Stieg Ivar Trenter, born Stig Ivar Johansson, grew up in Farsta, a suburb of Stockholm, Sweden. His father owned a general store. Although he did well, Trenter was never happy at school, and after graduating in 1931 he tried various professions such as office boy and working in an abattoir. He wanted to become an aviator, and he joined the air force, but he soon lost interest and he left after only a year. During this period he wrote short stories. The first, Silverkorset, was printed in Lektyr magazine in 1934 under the pseudonym Stieg Seldner and the following year he signed up with Svenska Morgonbladet as a war correspondent in Abyssinia (modern Ethiopia). As a teenager, he had begun to spell his first name "Stieg", and when he joined Stockholms-Tidningen in 1936 he was asked to change his surname to Trenter since there were too many Johanssons in the office. Trenter was an avid reader of crime fiction, and found inspiration in E.C. Bentley’s novel Trent’s Last Case. He moved on to Liv magazine in 1938, and in 1939 he was called up for military service.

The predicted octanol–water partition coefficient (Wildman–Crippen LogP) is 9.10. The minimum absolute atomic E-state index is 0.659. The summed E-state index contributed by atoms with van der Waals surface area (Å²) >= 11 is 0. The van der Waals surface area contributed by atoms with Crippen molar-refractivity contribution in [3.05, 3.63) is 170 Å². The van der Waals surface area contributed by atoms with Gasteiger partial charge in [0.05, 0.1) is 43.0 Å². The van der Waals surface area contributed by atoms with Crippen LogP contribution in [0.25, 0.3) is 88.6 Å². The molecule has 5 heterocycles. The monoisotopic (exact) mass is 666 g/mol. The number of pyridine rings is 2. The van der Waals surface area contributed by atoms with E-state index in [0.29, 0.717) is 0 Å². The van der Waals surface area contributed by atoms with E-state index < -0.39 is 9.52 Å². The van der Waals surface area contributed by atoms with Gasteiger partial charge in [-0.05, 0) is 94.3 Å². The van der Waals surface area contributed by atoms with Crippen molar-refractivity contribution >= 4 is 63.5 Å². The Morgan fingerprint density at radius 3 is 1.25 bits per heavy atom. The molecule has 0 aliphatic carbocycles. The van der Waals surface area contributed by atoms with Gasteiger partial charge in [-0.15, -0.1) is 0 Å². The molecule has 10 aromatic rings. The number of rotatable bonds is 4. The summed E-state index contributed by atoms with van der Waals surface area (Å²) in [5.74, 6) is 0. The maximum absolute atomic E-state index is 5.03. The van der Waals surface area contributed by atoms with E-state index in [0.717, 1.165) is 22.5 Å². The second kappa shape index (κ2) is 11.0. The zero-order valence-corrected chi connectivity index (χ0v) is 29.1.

This is an abbreviated version of the article about Stieg Trenter.
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